DeMint Rails Against ‘Massive Salaries’ . . . At PBS

In a Wall Street Journal column today, Sen. Jim DeMint (R-SC) rails against “massive salaries” the executives at NPR and PBS are “raking” in, and how cutting their subsidies would save taxpayers hundreds of millions of dollars:

While executives at the Public Broadcasting Service (PBS) and National Public Radio (NPR) are raking in massive salaries, the organizations are participating in an aggressive lobbying effort to prevent Congress from saving hundreds of millions of dollars each year by cutting their subsidies.

The salaries he finds so egregious? PBS President Paula Kerger earned $632,233, NPR former President Kevin Klose $1.2 million, and the Corporation for Public Broadcasting CEO Patricia de Stacy Harrison earned $298,884, plus $70,630 in additional compensation. While those numbers are not exactly chump change, it’s pennies compared to the salaries of another industry the U.S. taxpayers subsidize at much higher cost — Big Oil.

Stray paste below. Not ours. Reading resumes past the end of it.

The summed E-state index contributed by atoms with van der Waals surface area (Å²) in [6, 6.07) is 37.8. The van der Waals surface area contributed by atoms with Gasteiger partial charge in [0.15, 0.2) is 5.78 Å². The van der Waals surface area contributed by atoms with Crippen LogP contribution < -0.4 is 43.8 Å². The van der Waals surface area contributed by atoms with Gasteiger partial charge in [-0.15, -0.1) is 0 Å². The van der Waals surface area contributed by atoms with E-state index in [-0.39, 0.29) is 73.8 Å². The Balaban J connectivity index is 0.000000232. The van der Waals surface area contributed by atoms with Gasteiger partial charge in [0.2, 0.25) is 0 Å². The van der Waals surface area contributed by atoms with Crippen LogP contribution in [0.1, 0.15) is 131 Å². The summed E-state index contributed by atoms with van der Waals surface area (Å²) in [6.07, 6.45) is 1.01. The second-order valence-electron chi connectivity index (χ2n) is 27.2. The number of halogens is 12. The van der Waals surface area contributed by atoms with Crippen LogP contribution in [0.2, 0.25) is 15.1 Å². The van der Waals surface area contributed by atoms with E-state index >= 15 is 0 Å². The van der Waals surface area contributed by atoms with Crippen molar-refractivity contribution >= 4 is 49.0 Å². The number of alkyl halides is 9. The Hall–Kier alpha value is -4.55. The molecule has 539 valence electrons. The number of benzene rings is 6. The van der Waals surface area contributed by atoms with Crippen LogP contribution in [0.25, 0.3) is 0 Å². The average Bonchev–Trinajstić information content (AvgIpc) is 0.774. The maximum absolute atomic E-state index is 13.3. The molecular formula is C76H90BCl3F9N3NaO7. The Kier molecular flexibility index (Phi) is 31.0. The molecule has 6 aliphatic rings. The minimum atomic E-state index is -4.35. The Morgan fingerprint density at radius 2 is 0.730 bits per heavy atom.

While DeMint takes aim at the $451 million budget proposal for the Corporation for Public Broadcasting, Big Oil continues to rake in billions of dollars in taxpayer-funded subsidies — $4 billion of which his fellow Republicans voted to maintain a few days ago — while its CEOs report multi-million dollar pay packages. In 2009 alone, the CEOs of the big five oil companies made a combined $67.3 million dollars:

— Exxon Mobil CEO Rex Tillerson: $27.2 million
— Chevron’s CEO David J. O’Reilly: $15.2 million
— ConocoPhillips CEO Jim Mulva: $14.4 million
— BP former CEO Tony Hayward: $6.03 million
— Shell CEO Peter Voser: $4.4 million

Unrest in the Middle East has driven oil prices to their highest level since 2008. While Americans are paying at the pump, Republicans continue to protect not millions but billions of dollars in subsidies to oil companies, even in the face of nearly trillion dollar profits. Additionally, when gas prices increase, so do Big Oil’s bottom line.

An NBC/WSJ poll on Wednesday found that 74 percent of voters support cutting subsidies to big oil, so to quote Jim DeMint’s attack on Public Broadcasting, “There’s no reason taxpayers need to subsidize them anymore.” I couldn’t agree more.

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